Play Learn Win

A new paradigm in Early Childcare Education on the South African landscape.

Some links to National and International News Items Related to Early Childhood Development (ECD)

SEND (Special Education Needs and Disability) Assessment in EYFS needs to change: A UK Alternative

08 April 2022

Children with special needs have always presented a unique challenge to pre-school teachers, many of whom are not educated to deal with such challenges, specifically when it comes to assessments. The UK’s Education Endowment Foundation (EEF) recommends a structured process of formative assessment, to identify:

  • the child’s barriers to learning.
  • the child’s interests and strengths.
  • the support the child needs to access the curriculum.
  • the improvements needed in the early years’ provision to support the child’s learning.

Decisions on extra support and funding are better when they are based on precise assessments of the child’s barriers to learning. We need to ask questions like: what extra support do they need to access the curriculum? And how much will other necessary changes to the whole provision cost? These are also some of the unique challenges facing the ECD sector in South Africa. This article provides some good insights.

Further Reading: SEND  

Not Only a Problem in South Africa – Study Finds a Huge Number of Children Starting School in England Developmentally Delayed

10 March 2022

According to a You Gov survey based on a sample of around 900 teachers and staff, many children starting school in 2021 in England were not toilet trained, struggled to socialise with other children, express themselves, or understand basic instructions.

According to the findings, 88 percent of primary school teachers and teaching assistants reported having to spend extra time with those not achieving their developmental milestones, meaning that they had less time to spend with the rest of the children in their class.

  • 90 percent of teachers surveyed had at least one child in their class who was not toilet trained
  • 91 percent of teachers surveyed had at least one child in their class who did not have basic language skills (i.e., cannot say their name, answer questions, etc.)
  • 97 percent of teachers surveyed had at least one child in their class who did not know how to listen or respond to simple instructions.

Exact figures like these based on the South African scenario are hard to come by, but the rest of the article gives some valuable insights into the type of thinking of teachers and the UK government when it comes to addressing these matters. There are likely to be some significant parallels to the SA situation.

Further Reading: Developmentally Delayed 

Autism Spectrum Disorder – An American Perspective

13 April 2022

About one in 36 or 2.8% of 8-year-old children in Minnesota in the USA have been identified with autism spectrum disorder. Autism spectrum disorder or autism is a developmental disability that typically appears during the early childhood years and is characterized by challenges with social skills, communication, and repetitive or atypical behaviours.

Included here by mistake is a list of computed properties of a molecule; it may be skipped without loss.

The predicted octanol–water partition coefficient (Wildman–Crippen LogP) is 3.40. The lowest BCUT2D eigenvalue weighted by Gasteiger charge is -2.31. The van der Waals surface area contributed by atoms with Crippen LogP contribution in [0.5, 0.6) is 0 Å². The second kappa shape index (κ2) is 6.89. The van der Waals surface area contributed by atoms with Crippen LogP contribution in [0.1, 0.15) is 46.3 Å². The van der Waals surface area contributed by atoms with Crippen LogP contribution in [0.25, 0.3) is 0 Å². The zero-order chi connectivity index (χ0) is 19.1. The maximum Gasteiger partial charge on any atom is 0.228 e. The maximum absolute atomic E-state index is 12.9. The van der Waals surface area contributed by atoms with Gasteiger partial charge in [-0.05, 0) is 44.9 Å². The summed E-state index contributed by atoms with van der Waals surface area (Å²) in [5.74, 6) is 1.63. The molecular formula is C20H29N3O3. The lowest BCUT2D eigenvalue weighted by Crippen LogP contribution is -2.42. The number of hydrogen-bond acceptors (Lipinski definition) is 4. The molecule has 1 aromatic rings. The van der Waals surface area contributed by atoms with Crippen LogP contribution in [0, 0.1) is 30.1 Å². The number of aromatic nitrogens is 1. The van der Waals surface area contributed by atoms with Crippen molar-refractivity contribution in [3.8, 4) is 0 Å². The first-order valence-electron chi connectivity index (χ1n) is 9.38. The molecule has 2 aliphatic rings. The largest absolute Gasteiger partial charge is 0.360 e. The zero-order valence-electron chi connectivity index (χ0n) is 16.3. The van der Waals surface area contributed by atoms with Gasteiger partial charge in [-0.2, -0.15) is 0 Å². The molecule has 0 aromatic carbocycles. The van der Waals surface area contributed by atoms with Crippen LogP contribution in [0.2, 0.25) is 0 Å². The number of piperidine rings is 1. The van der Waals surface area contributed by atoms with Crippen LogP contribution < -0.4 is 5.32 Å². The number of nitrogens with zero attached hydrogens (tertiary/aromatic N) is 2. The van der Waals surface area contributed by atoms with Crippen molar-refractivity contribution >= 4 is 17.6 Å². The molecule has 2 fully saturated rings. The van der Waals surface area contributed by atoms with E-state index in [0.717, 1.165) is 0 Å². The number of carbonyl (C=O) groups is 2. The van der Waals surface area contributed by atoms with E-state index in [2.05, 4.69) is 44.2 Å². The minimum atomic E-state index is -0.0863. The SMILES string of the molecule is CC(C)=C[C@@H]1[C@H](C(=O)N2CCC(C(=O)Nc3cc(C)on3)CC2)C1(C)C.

The numbers seem to indicate that teachers and parents will need to continue to build the capacity to support children with autism and their families. Early diagnosis helps a child to receive the support and services that they need to support their growth and development.  It can also help provide support to the family to build skills and support their child.

There are some useful links in this article for further reading to understand this problem. Although a USA study there are bound to be similarities to what teachers and parents also face in South Africa.

Further Reading: Autism Spectrum Disorder

Enhancing Cognitive Development in Children – A Ghanian Initiative

09 April 2022

Ninety percent of a child’s brain develops before they reach the age of 5, and during early childhood, the brain creates neural connections faster than at any other point in life. This makes these early years critical for ensuring a child’s long-term development.

Despite this, access to pre-primary education is unequally distributed across the world. In low-income countries, only one in five young children attends preschool. Early education in Africa is especially neglected. Three out of four children do not attend any form of preschool in Central, West, and sub-Saharan Africa, largely due to a lack of government investment. In sub-Saharan Africa, only 0.3% of the budget for public education goes toward pre-primary education. For comparison, North America and Europe spend around 9% on pre-primary education.

Lively Minds is an organization operating in Ghana and Uganda whose mission is to improve the care provided to preschool children in deprived communities.

Lively Minds involves parents in free training courses that teach them how to cognitively stimulate their children and provide better care at home. After completing these courses, parents return to their communities and organize play-based activities called Play Schemes, which encourage children to think critically and solve problems.

In a study evaluating the impact of the Lively Minds programme, researchers found that the overall cognition scores of participating children increased as a result of noticeable improvements in numeracy and literacy. Children saw an equivalent reduction in conduct problems including lying, cheating, and bullying.

Thanks to these impressive results, the U.S. Agency for International Development awarded Lively Minds with the Development Innovation Ventures Award in 2021. Visit the site for some interesting links as to how the process works. Maybe YOU can get a few useful ideas here!